Archie Madekwe stars as Jann Mardenborough in “Gran Turismo” (Photo Credit: Sony).


(‘Gran Turismo: Based On A True Story’ trailer courtesy of Sony Pictures Releasing)

ABC has a game show, hosted by Kelly Ripa, called “Generation Gap” that highlights the difference between the elders and the youngsters.

Fathers often have a “realistic” vision of what their sons should do with their lives, like get a good job or even pursue an actual sport.

But arguably no father of the previous generation ever saw a career for their children playing video games.

But “Gran Turismo” showcases why one’s dreams should appear far-fetched to others in an extremely inspiring movie about blocking out the naysayers and reaching for the stars.

In “Gran Turismo,” named after the popular video game, Jann Mardenborough (Archie Madekwe) represents the stereotypical teenager from any generation.

His father (Djimon Hounsou), in a sense, vicariously lives his failed dreams through his sons, which includes Jann’s younger brother.

Jann’s father has created a good life for himself.

But he has that what-if syndrome.

The old man once starred on the soccer field.

But fate has him relegated to hard manual labor instead of immortalizations in the sports annals of history.

And like any father who regrets the major mistakes of his life, he does not want the same for Jann.

Instead of playing video games all day, he would much rather that Jann spends some time with him and his little brother kicking the soccer ball around.

After all, Jann might have an actual future in the game.

However, Jann has no interest in pursuing a career in professional soccer.

He has a job at a department store that he gets ridicule from his brother for.

But he takes that money and invests it into his obsession with the Gran Turismo video game, which is unlike any other video game before it.

Gran Turismo is more like a race car simulator that actually allows users to feel as if they are driving a real race car, using actual steering wheels and giving gamers that ability to customize their virtual cars, switching specific car parts in and out to create the perfect car for the individual racer.

The video game also allows gamers to race on virtual racetracks that are a replica of the most famous car racing tracks in the world.

That reality allows gamers to practice how they would handle certain tracks and practice on certain approaches that they probably would not consider during an actual physical car race.

On the other end of the spectrum in “Gran Turismo,” Danny Moore (Orlando Bloom) has already experienced the uncertainty of young adulthood and has climbed the corporate heights at Nissan.

However, Danny’s research shows that people do not value automobiles in the same way that they did in previous generations.

The new generation does not dream of taking their car on the open road to the see the countryside.

However, one group or demographic is obsessed with cars like previous generations.

That demo is the gamer demographic.

Therefore, Danny believes if they can use the popularity of certain video games to promote Nissan automobiles, he thinks the company can tap into a market that many carmakers ignore.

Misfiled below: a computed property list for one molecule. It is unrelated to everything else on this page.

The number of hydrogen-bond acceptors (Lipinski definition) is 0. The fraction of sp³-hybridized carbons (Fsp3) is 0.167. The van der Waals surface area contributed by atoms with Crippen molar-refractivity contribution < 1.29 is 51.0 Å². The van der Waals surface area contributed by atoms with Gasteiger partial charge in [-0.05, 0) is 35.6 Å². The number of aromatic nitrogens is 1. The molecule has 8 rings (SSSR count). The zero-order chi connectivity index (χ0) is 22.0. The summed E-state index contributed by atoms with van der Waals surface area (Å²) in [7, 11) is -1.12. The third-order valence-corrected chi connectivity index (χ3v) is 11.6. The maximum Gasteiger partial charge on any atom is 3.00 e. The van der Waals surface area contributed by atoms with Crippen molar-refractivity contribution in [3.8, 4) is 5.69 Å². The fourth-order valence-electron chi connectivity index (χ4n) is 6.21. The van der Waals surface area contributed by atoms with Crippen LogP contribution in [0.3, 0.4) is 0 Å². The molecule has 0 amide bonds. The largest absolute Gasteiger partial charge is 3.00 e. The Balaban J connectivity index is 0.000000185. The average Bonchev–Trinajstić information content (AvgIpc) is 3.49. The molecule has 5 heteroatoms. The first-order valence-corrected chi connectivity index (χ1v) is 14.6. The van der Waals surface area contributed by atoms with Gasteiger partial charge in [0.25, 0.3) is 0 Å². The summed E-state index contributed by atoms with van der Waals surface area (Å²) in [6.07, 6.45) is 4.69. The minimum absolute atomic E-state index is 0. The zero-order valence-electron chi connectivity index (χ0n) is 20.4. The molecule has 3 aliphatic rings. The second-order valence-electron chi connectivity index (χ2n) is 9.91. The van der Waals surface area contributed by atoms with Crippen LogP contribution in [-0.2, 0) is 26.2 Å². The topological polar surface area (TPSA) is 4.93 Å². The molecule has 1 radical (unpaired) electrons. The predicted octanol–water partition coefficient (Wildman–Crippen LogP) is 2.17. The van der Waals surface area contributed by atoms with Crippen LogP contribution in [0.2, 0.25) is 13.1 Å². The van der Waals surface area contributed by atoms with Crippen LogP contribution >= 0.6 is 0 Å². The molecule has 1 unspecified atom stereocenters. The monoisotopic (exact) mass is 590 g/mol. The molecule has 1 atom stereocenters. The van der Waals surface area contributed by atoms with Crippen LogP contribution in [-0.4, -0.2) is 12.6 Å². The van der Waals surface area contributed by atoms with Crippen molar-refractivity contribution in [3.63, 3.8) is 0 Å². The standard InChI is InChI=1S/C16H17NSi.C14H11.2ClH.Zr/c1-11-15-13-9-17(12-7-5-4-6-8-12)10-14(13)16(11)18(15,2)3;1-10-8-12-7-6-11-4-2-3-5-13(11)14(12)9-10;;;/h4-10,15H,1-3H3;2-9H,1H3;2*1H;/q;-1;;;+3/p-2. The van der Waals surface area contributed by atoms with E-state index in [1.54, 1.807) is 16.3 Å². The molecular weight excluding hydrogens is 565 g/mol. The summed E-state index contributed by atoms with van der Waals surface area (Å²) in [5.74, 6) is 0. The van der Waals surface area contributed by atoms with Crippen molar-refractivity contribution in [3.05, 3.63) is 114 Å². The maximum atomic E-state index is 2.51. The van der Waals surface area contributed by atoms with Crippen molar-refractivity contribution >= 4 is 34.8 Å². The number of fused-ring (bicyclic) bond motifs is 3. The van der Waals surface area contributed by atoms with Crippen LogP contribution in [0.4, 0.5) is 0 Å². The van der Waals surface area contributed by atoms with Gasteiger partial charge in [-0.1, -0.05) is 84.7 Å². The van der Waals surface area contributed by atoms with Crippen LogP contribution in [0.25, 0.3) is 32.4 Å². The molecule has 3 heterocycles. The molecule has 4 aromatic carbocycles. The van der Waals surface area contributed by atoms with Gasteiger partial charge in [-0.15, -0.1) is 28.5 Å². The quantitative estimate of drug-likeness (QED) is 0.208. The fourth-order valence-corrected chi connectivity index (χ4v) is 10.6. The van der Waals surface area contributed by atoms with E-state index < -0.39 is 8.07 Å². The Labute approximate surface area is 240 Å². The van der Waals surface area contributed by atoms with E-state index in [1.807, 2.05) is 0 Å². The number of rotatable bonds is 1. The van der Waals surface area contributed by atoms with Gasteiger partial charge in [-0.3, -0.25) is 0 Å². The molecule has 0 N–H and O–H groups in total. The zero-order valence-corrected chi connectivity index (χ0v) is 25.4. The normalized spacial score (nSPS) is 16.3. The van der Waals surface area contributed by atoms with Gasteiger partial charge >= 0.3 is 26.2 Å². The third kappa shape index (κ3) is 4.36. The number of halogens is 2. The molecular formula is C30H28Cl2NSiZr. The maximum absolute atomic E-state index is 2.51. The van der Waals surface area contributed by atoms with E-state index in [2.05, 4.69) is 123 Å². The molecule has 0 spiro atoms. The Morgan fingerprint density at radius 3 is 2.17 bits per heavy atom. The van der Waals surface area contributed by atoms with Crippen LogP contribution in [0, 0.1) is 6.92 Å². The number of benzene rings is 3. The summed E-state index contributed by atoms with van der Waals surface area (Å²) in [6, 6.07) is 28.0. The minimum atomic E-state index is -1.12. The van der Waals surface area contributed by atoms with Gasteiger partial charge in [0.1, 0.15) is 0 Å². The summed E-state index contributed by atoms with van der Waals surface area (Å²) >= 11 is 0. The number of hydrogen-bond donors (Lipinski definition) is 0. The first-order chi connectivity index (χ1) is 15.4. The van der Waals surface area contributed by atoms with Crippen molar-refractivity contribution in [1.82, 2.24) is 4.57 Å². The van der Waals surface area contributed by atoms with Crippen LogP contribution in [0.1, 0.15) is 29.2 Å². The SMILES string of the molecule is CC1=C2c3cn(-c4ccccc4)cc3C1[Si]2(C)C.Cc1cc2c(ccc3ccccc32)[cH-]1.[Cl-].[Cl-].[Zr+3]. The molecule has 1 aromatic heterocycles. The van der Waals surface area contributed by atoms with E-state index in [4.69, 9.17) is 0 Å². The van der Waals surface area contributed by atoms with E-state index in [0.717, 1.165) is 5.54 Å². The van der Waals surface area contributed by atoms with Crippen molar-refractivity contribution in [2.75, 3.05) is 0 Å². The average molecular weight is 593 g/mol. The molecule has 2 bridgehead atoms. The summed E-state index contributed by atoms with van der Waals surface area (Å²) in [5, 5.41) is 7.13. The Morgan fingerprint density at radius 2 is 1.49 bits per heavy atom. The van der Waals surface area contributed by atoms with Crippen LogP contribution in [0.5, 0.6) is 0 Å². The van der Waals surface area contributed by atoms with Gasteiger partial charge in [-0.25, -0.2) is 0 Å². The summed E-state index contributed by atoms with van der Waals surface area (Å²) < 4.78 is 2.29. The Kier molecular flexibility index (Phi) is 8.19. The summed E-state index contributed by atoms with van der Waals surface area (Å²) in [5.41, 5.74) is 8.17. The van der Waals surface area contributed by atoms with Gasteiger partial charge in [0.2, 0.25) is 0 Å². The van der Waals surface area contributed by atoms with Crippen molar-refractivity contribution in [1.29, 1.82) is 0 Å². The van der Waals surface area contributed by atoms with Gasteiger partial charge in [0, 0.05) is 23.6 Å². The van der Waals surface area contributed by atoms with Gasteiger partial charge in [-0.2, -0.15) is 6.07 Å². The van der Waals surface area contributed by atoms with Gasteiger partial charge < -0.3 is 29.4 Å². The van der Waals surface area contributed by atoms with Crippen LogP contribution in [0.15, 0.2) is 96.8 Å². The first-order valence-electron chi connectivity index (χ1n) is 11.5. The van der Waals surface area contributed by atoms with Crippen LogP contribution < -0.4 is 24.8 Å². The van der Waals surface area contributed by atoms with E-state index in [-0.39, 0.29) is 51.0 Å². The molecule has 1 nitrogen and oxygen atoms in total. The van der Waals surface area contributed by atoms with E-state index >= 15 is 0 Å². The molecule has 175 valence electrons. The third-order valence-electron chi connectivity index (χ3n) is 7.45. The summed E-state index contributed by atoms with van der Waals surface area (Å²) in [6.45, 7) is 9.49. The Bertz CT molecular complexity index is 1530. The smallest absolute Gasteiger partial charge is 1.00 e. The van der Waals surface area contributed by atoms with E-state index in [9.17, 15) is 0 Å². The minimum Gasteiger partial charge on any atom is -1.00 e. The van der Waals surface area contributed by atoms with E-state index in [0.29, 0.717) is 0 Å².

And Danny has the most outrageous plan to achieve his goal.

Danny believes that he can turn Gran Turismo gamers into actual racecar drivers.

Thankfully for him, Nissan agrees.

As a result, Nissan creates the GT Academy where Nissan will train the best Gran Turismo players in the world.

And the champion of the GT Academy will actually become a real professional racecar driver.

All his life, Jann has wanted to become a racecar driver, not a soccer player like his father or brother.

Unfortunately, kicking a soccer ball around is very affordable.

On the other hand, becoming a racecar driver requires an exorbitant amount of money, something that the Mardenboroughs do not have an abundance of.

But with the GT Academy, maybe Jann has a way of seeing his dreams come true via his obsession with gaming, although his father still does not understand the PlayStation hoopla.

Gran Turismo, the video game, is a race simulator.

“Gran Turismo,” the movie, is like a race simulator too because moviegoers will move with every move of Jann’s racecar.

In “Gran Turismo,” many moviegoers will relate to Jann and his realness.

Jann is determined to find success in life on his own terms.

He is confident that he does not want to follow in his father’s footsteps.

But he is not totally confident in himself, yet.

He is uncomfortable in the limelight.

He is not vocally arrogant like the stereotypical American, Matty Davis (Darren Barnet).

He is not crude and cutthroat like his coach, Jack Salter (David Harbour).

But he does know the video game.

And he believes that gives him an edge against racecar drivers that have no experience with the video game.

Additionally, Jann has something that no other racecar driver has.

Jann has the smooth and mellow sounds of jazz legend, Kenny G.

When things get tumultuous, Jann can turn to ole Kenny.

Even when his colleagues laugh at him, Kenny G gives him the bravery to not care.

In the NBA, basketball legend Kevin Durant once gave a tearful acceptance speech when he won the league’s Most Valuable Player (MVP) trophy.

Because of all the sacrifices that his mother Wanda Durant made for him growing up, Durant labeled her the real MVP.

Well, Kenny G is the real MVP of “Gran Turismo.”

Jazz and NASCAR do not stereotypically coincide.

But maybe if there is a sequel, Kenny G could score the movie.

“Gran Turismo” hits theaters on Aug.  25.







Todd A. Smith
Follow Todd
Latest posts by Todd A. Smith (see all)